Takács Quartet brings out the surprises and dissonance at Rockport Festival

July 7, 2019 at 12:41 pm

By Andrew J. Sammut

The Takacs Quartet performed Saturday night at the Rockport Chamber Music Festival. Photo: Amanda Tipton

The Takács Quartet performed Saturday night at the Rockport Chamber Music Festival. Photo: Amanda Tipton

Founded by four friends in Budapest in 1975, and based in Boulder since 1983, even with many personnel changes, the Takács Quartet has been packing venues and winning awards for more than four decades.

The ensemble played to another full house at the Shalin Liu Performance Center Saturday night as part of the Rockport Chamber Music Festival.

The concert featured music by masters of the string quartet working with dissonance, starting with Mozart’s String Quartet No. 19 in C (K. 465). This was the last of six quartets Mozart dedicated to his mentor and friend Haydn. It became known as “the” Dissonance quartet for its unnerving introduction. Sustained notes in the violins and cello alongside the viola moving just one half-step lend an air of uncertainty, never settling on one key.

The Takács Quartet’s seamless blend and unified approach allow it to play well-known works with freshness as well as confidence. Mozart’s dissonant Adagio took on a unique tinge of melancholy. First violinist Edward Dusinberre’s strong lead left plenty of space for individual voices. Second violinist Harumi Rhodes and violist Geraldine Walther colored and pushed the music subtly and powerfully from inside. Rather than simply supporting from the bottom, cellist András Fejér (the only remaining founding member) caressed the unique part-writing of Mozart’s quartet, as he did throughout the evening.

The quartet leapt into the succeeding Allegro like it was an exciting twist no one saw coming. The Andante cantabile was carefully shaped yet always sounded spontaneous. They let the trio section of the third movement, with Mozart’s sneaky melody and counterpoint, largely speak for itself, while volleying the lead in the concluding Allegro with such precision that the next voice seemed unexpected. First violinist Dusinberre also displayed nimble runs and a glistening tone that still grew organically out of the ensemble.

A sense of discovery also made Bartók’s Quartet No. 4 musically exciting as well as musicologically interesting. Not strictly atonal, Bartók’s modernist statement of 1928 remains tonally ambiguous and aggressively chromatic while building off motifs from the folk music of the composer’s native Hungary. Strong attacks, rough scrapes, cool sustained notes, paper-thin shrieks and mid-range crushes marked the first movement. The second movement, played with all four instruments muted, acquired a hazy quality as the four players crept as one.

The third movement of Bartók’s quartet hints at melody and peace amidst all the disturbance. Fejér’s careful inflection and centered tone gradually opened up dynamically into a more extroverted yet eerie monolog. Second violinist Rhodes came to the fore in a smoldering solo. The following movement, an exercise in pizzicato effects for all four players, was both a virtuosic display and a game to keep the pulse despite the composer’s offbeat accents. The frenzied Hungarian dance finale released a lot of tension as the quartet boomed like a full orchestra.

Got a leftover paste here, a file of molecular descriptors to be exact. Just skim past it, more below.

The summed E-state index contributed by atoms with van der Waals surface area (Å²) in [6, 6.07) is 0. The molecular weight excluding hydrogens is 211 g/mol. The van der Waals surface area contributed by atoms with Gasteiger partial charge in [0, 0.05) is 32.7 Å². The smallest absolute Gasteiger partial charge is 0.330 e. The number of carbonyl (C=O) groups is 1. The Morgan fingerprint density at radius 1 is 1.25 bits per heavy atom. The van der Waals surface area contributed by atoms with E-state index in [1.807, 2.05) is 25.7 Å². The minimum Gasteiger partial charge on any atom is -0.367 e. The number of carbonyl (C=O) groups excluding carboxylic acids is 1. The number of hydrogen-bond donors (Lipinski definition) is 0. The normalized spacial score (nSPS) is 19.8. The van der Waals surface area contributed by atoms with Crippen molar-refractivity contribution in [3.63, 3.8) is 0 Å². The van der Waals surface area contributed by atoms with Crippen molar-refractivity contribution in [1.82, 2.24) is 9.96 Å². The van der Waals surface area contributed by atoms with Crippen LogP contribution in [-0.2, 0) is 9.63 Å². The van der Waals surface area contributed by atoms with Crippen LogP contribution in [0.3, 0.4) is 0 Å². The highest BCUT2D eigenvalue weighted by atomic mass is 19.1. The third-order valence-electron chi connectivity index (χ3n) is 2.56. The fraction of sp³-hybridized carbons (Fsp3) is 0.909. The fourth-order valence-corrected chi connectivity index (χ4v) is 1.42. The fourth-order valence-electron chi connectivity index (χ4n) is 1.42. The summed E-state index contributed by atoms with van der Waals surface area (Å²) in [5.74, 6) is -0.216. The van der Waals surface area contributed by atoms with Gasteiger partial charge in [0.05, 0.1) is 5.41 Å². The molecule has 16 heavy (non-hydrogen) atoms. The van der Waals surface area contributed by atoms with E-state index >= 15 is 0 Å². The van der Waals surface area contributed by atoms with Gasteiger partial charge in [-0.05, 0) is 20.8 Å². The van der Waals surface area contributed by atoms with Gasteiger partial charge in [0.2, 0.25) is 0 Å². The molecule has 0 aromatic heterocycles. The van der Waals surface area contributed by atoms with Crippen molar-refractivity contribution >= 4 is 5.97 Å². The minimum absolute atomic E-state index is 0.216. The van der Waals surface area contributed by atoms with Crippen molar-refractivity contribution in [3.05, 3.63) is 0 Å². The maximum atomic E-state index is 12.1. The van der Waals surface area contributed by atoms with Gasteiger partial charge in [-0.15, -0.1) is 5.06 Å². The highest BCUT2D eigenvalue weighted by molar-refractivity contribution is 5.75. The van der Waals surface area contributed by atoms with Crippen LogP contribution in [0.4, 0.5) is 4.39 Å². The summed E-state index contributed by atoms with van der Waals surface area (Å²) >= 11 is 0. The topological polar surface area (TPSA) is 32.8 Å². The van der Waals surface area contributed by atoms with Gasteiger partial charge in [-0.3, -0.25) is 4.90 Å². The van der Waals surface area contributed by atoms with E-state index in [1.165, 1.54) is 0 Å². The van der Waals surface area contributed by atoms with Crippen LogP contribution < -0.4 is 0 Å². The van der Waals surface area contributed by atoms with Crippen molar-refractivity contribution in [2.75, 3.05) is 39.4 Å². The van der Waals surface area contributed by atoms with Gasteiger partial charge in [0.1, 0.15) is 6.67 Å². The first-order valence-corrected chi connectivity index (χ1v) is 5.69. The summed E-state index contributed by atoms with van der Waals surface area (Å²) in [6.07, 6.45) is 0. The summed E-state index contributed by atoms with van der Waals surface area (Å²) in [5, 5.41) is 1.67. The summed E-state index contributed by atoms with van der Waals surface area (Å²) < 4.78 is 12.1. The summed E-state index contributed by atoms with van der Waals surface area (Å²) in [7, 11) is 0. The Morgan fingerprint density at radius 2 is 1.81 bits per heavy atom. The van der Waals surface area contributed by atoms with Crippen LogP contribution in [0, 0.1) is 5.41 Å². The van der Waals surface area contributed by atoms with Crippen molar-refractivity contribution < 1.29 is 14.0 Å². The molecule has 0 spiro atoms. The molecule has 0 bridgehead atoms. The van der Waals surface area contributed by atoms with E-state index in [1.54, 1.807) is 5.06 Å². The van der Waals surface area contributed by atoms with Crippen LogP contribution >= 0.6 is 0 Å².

Following intermission, Beethoven’s String Quartet No. 9 in C major, Op. 59, No. 3, synthesized elements from the program’s first half. This work also begins with a slow, dissonant introduction, here played with shifts in balance as though the key and the mood could go in any direction. The ensuing Allegro vivace showed off two sides of the composer: swaggering phrases illustrating a craftsman writing refined works for Viennese sophisticates and a development section revealing an artist exploring the limits of tonality. Takács explored it all as its repeated phrases and dialogs grew more powerful.

The third and final “Razumovsky” quartet that Beethoven dedicated to the Russian ambassador also borrows from Central and Eastern European traditional music in its second movement. Each musician played with the simmering intimacy and simple, direct musicality of a folk singer. By contrast, the third movement Menuetto demonstrated the quintessential sound of the string quartet: lush, perfectly in-sync and very cultivated.

They tore into the concluding Allegro molto fugue. Taken at an extremely fast clip, this reading emphasized massed effects and long lines over contrapuntal details. Violist Walther fired up the ensemble from inside while maintaining her poised, oaky sound. Occasionally—yet convincingly—the quartet sacrificed a bit of polish in the interest of taking risks.

All three works challenged the public in their time: Mozart was accused of making mistakes in his score, Beethoven’s piece was criticized for its length and complexity and Bartók’s modernism has always alienated the diatonically minded. This challenging music is now standard concert repertoire. Yet the Takács Quartet has become an institution not just by playing familiar works well, but by playing music that can still surprise listeners.

The Rockport Chamber Music Festival continues with the pianist Max Levinson joined by pianist Sae Yoon Chon, cellist Andrés Díaz and violinist Barry Shiffman in a program of Mozart, Schubert and Tchaikovsky 5 p.m. Sunday at the Shalin Liu Performance Center. rockportmusic.org; 978-546-7391

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